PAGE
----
Lockheed Martin has completed the initial ground prototype for a cislunar habitat that is expected to support Nasa’s Gateway planned Moon-orbiting space station.

Designed and built as a part of Nasa’s Next Space Technologies for Exploration Partnerships (NextSTEP) Phase II study contract, the prototype is said to be compatible with the Gateway architecture.

According to Lockheed, the habitat is designed to help the space agency to study and assess the critical capabilities needed to build a sustainable presence around the Moon.

The habitat is also capable of supporting human exploration in deep space, the company noted.

Lockheed built the full-scale prototype, known as Habitat Ground Test Article (HGTA), inside of a repurposed shuttle-era cargo container, called a Multi-Purpose Logistics Module (MPLM), at Kennedy Space Center.

“Throughout the design and engineering process of this high-fidelity prototype, we have kept the diversity of missions top-of-mind.”

The MPLM was modified using rapid prototyping and modern design tools such as virtual and augmented reality in order to accommodate science missions and personal needs of future astronauts.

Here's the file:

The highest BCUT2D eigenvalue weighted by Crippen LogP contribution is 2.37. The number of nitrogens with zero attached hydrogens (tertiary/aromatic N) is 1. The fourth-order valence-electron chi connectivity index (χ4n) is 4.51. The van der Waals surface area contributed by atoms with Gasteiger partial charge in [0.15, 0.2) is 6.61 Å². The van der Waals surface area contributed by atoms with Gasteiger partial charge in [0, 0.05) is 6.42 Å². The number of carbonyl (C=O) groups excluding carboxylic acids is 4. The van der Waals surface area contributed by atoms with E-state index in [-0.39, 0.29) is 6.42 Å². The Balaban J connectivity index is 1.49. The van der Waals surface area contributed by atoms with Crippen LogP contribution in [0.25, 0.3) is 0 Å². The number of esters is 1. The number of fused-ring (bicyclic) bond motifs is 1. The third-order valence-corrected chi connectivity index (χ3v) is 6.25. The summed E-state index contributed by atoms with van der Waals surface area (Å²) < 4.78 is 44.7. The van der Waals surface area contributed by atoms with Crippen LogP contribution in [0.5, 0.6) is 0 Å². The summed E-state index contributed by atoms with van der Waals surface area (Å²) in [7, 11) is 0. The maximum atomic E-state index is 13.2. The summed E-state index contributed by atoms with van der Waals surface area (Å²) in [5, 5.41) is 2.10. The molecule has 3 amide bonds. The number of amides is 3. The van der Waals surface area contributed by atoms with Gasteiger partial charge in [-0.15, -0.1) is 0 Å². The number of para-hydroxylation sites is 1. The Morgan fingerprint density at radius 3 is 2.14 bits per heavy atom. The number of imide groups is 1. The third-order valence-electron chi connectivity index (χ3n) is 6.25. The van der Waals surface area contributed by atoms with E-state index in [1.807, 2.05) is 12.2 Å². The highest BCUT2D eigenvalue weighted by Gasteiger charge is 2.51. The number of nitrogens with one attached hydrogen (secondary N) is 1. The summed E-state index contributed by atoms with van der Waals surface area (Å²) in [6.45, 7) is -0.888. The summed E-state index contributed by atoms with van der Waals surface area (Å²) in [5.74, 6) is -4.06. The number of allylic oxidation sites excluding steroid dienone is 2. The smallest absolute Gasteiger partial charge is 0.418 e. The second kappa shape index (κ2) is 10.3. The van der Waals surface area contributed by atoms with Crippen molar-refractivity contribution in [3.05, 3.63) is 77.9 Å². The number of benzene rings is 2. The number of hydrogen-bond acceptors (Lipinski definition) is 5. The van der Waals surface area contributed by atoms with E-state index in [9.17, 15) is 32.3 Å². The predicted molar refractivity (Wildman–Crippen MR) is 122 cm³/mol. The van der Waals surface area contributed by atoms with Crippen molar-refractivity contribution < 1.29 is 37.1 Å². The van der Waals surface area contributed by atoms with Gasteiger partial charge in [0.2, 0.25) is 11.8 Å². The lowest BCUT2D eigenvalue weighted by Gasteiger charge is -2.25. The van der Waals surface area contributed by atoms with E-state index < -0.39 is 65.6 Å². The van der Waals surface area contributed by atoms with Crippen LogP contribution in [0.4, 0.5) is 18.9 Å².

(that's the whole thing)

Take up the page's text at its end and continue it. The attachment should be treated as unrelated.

The team also studied how to apply the same deep-space capabilities that are incorporated into the Orion spacecraft.

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Lockheed Martin Space NextSTEP programme manager Bill Pratt said: “Throughout the design and engineering process of this high-fidelity prototype, we have kept the diversity of missions top-of-mind.

“By building modularity in from the beginning, our design can support Lunar orbit and surface science missions, along with commercial operations, all while accelerating the path to the Moon.”

The team also leveraged Lockheed’s experience of operating autonomous interplanetary robotic missions, including OSIRIS-REx and InSight, to add robotic capabilities to the module’s operations.

The prototype will soon be delivered to the Nasa NextSTEP team for assessment.

As part of the evaluation, a team of Nasa astronauts will live and work inside the prototype later this month to assess the layout and provide feedback.

Additionally, the test team will evaluate the overall design and the standards and common interfaces such as the International Docking System Standard (IDSS).

Following the completion of the testing, the prototype will be handed over to Lockheed for further optimisation.

Apart from enabling a sustained presence around the Moon, the Gateway project seeks to develop and deploy critical infrastructure to support operations on the lunar surface and at other deep space destinations.

The project will also support human crewed missions to cislunar space.

Last month, Canada became the first nation to offer support for the Nasa-led Lunar Gateway project.